Master Italian sculptor, goldsmith, and writer Benvenuto Cellini is best remembered for his magnificent autobiography. In this work, which was actually begun in 1558 but not published until 1730, Cellini beautifully chronicles his flamboyant times. He tells of his adventures in Italy and France, and his relations with popes, kings, and fellow artists. From Florence and Pisa to Siena and Rome, Cellini portrays a tumultuous period - the age of Galileo, Michelangelo and the de Medicis - with an artist's eye for detail and a curmudgeon's propensity for criticism. Cellini, according to himself, lived a very full life, and his account of his exploits, though grandiloquent and somewhat suspect, is always entertaining. Historians have considered this work to be a prime example of the emergence of modern individualism during the Renaissance.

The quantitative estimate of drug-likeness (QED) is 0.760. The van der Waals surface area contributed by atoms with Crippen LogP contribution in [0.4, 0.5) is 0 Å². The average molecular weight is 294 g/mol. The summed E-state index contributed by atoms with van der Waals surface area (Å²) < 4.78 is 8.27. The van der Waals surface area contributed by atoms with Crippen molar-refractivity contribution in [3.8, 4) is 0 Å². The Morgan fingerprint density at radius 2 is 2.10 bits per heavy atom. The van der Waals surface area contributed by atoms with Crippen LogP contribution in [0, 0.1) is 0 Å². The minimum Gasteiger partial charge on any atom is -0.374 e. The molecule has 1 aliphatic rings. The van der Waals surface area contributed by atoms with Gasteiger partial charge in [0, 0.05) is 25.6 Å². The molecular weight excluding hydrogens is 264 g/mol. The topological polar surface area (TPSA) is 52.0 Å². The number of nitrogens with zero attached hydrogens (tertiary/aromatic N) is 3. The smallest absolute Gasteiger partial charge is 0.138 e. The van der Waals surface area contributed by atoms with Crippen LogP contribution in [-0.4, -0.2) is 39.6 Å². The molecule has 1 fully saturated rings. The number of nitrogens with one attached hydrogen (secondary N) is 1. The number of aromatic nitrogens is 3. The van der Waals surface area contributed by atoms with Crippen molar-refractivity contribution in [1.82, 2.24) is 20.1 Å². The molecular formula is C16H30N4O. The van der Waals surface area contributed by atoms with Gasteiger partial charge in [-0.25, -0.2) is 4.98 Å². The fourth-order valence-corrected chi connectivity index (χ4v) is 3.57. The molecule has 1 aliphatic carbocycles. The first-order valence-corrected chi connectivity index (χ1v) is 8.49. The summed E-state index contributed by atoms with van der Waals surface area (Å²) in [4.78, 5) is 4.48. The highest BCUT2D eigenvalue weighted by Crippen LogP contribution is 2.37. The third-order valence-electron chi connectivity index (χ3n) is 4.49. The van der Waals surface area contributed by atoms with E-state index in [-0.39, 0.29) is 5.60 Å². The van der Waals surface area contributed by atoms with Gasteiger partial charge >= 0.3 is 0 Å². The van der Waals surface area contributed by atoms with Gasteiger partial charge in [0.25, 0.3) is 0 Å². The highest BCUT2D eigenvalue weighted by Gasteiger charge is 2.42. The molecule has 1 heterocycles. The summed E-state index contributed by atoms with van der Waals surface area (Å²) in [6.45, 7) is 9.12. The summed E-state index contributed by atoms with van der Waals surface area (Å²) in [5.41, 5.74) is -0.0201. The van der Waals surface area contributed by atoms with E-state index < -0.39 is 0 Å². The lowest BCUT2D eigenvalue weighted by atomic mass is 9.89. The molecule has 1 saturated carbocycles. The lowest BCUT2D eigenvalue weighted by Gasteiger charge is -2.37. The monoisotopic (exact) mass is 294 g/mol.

Translated by John Addington Symonds.
"The minute details recounted by Cellini are gracefully read by Whitfield, who breathes life into this fascinating autobiography." (AudioFile)
"[The Autobiography of Benvenuto Cellini] chronicles with unflagging energy and force one of the most tempestuous lives and one of the largest egos in all of history....The vigorous translation is superbly realized by British narrator Robert Whitfield, successfully bringing to [the recording] Cellini's unforgettable story. Highly recommended for all collections." (Library Journal)
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The problem is with Cellini himself.
- Leslie Ross
The autobiography reads like a novel